He has also instituted bimonthly meetings of the head wardens from each nation, where they can strategize and share conservation data. Through such data, for example, the IGCP has been able to determine that since 1989 the number of mountain gorillas has actually increased 11 percent in the Virunga volcano region, from 320 to 355. Even though 2 gorillas were killed by landmines and 13 others as a direct consequence of war, conservation efforts have made this increase possible. (In June, however, Reuters reported that Hutu rebels had crossed over into the Rwandan park from the DRC and had killed two mountain gorillas. The rebels had eaten the carcasses as well--breaking a local taboo against eating gorillas and setting a deadly precedent. One of the soldiers is reported to have tried to stop others from killing what he called the mzee, or "old man," but failed.)
Annette Lanjouw, director of IGCP, traveled from Africa to San Francisco to help celebrate her friend's award. She nods in agreement as Rutagarama talks about how important trinational cooperation is--and not just for the gorillas. "By having a common conservation objective," says the Dutch-born Lanjouw, "we're also creating ways to allow people to work together despite their political differences." She gets a little annoyed when I ask whether conservation isn't sometimes a luxury when people are at war. "No," she says adamantly, "peace is not a prerequisite for conservation. We've been working in a war zone for ten years." What she's discovered, she says, is that conservation efforts end up contributing to
regional stability. "Peace building isn't imposing an agreement signed by presidents," she says, "it's actually learning how to make it possible for people
with political differences to live and work together." Rutagarama adds that though Rwanda is at war with the DRC, he and his staff still meet with
the DRC government on conservation issues. "On the technical level we are working together," he says, "though on the political level it is still difficult."
Though Rutagarama did not offer the information, Lanjouw notes that he has repeatedly risked his life traveling to rebel-held territory in the DRC to deliver funds and equipment to park rangers, some of whom have not been paid in five years. "Even during this time of conflict," she says, "we've managed to show that there is something else we need to do--protect the gorillas and their habitat--and we need to do it together."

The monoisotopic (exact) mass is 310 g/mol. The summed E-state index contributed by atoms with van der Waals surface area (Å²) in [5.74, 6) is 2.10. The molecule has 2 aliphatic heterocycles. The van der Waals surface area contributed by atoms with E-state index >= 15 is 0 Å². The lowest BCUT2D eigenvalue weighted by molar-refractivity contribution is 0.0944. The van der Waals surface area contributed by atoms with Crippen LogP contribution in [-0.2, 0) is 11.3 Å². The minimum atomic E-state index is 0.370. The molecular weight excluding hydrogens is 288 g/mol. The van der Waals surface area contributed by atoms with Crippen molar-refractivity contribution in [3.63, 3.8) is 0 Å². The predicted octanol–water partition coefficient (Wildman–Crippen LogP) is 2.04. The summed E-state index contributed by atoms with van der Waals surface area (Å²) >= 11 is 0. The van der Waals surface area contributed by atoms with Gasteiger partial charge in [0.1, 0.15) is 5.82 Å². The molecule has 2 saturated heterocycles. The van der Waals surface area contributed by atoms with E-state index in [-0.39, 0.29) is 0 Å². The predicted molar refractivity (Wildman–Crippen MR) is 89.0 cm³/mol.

Today, the park in Rwanda has been cleared of mines (the United Nations declined to help with the effort, so a team of five soldiers from the new Rwandan army spent two years--essentially on hands and knees, passing machetes lightly over the ground--
defusing or detonating the explosives). Well-armed rangers patrol the area, and both Rutagarama and Lanjouw say that it is once again safe for tourists, scientists, and mountain gorillas.
Of the $125,000 in Goldman prize money, Rutagarama says that since the award was given to one person while the work it honors has been done by
a team of courageous people, he will need to make the final decision about its use with his colleagues. But he's got some ideas. First, he'd like to put some of the money into the hands of people near the parks. With it, they can begin to develop a local economy that would both help them and take some of the resource pressure off the area. Second, he'd like to set up a three-year fund for small conservation projects that his colleagues are now working on with their own money and on their own time. Overall, the IGCP's goal is to ensure the survival of the mountain gorillas and their shrinking forest habitat. These amazing animals have no enemies among the mountain creatures that share the verdant volcano region with them. If Rutagarama has his way, humans will cease to be a threat as well.